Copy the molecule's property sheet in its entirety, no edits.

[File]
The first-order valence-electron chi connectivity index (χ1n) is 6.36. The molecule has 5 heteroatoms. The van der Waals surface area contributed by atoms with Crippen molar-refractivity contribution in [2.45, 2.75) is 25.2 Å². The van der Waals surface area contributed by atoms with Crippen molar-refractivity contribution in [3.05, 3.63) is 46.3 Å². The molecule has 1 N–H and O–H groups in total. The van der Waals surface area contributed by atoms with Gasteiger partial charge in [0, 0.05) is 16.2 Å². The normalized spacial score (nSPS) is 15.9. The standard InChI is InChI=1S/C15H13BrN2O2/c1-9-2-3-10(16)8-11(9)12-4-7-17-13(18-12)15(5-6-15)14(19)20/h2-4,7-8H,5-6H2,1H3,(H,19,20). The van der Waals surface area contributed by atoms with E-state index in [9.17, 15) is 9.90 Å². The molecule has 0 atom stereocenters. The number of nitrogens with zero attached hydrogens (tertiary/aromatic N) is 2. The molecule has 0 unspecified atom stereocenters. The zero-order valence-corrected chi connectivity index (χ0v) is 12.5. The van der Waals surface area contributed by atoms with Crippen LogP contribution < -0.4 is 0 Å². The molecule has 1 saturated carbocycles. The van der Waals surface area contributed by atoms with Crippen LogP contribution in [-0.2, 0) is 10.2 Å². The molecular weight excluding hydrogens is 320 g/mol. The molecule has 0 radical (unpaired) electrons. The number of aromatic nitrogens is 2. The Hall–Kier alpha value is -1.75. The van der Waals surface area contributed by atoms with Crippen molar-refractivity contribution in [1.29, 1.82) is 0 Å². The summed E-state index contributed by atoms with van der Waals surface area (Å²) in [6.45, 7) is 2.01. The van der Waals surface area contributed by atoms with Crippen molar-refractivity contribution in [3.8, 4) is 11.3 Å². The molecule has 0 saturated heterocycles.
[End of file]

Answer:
The first-order valence-electron chi connectivity index (χ1n) is 6.36. The molecule has 5 heteroatoms. The van der Waals surface area contributed by atoms with Crippen molar-refractivity contribution in [2.45, 2.75) is 25.2 Å². The van der Waals surface area contributed by atoms with Crippen molar-refractivity contribution in [3.05, 3.63) is 46.3 Å². The molecule has 1 N–H and O–H groups in total. The van der Waals surface area contributed by atoms with Gasteiger partial charge in [0, 0.05) is 16.2 Å². The normalized spacial score (nSPS) is 15.9. The standard InChI is InChI=1S/C15H13BrN2O2/c1-9-2-3-10(16)8-11(9)12-4-7-17-13(18-12)15(5-6-15)14(19)20/h2-4,7-8H,5-6H2,1H3,(H,19,20). The van der Waals surface area contributed by atoms with E-state index in [9.17, 15) is 9.90 Å². The molecule has 0 atom stereocenters. The number of nitrogens with zero attached hydrogens (tertiary/aromatic N) is 2. The molecule has 0 unspecified atom stereocenters. The zero-order valence-corrected chi connectivity index (χ0v) is 12.5. The van der Waals surface area contributed by atoms with Crippen LogP contribution < -0.4 is 0 Å². The molecule has 1 saturated carbocycles. The van der Waals surface area contributed by atoms with Crippen LogP contribution in [-0.2, 0) is 10.2 Å². The molecular weight excluding hydrogens is 320 g/mol. The molecule has 0 radical (unpaired) electrons. The number of aromatic nitrogens is 2. The Hall–Kier alpha value is -1.75. The van der Waals surface area contributed by atoms with Crippen molar-refractivity contribution in [1.29, 1.82) is 0 Å². The summed E-state index contributed by atoms with van der Waals surface area (Å²) in [6.45, 7) is 2.01. The van der Waals surface area contributed by atoms with Crippen molar-refractivity contribution in [3.8, 4) is 11.3 Å². The molecule has 0 saturated heterocycles.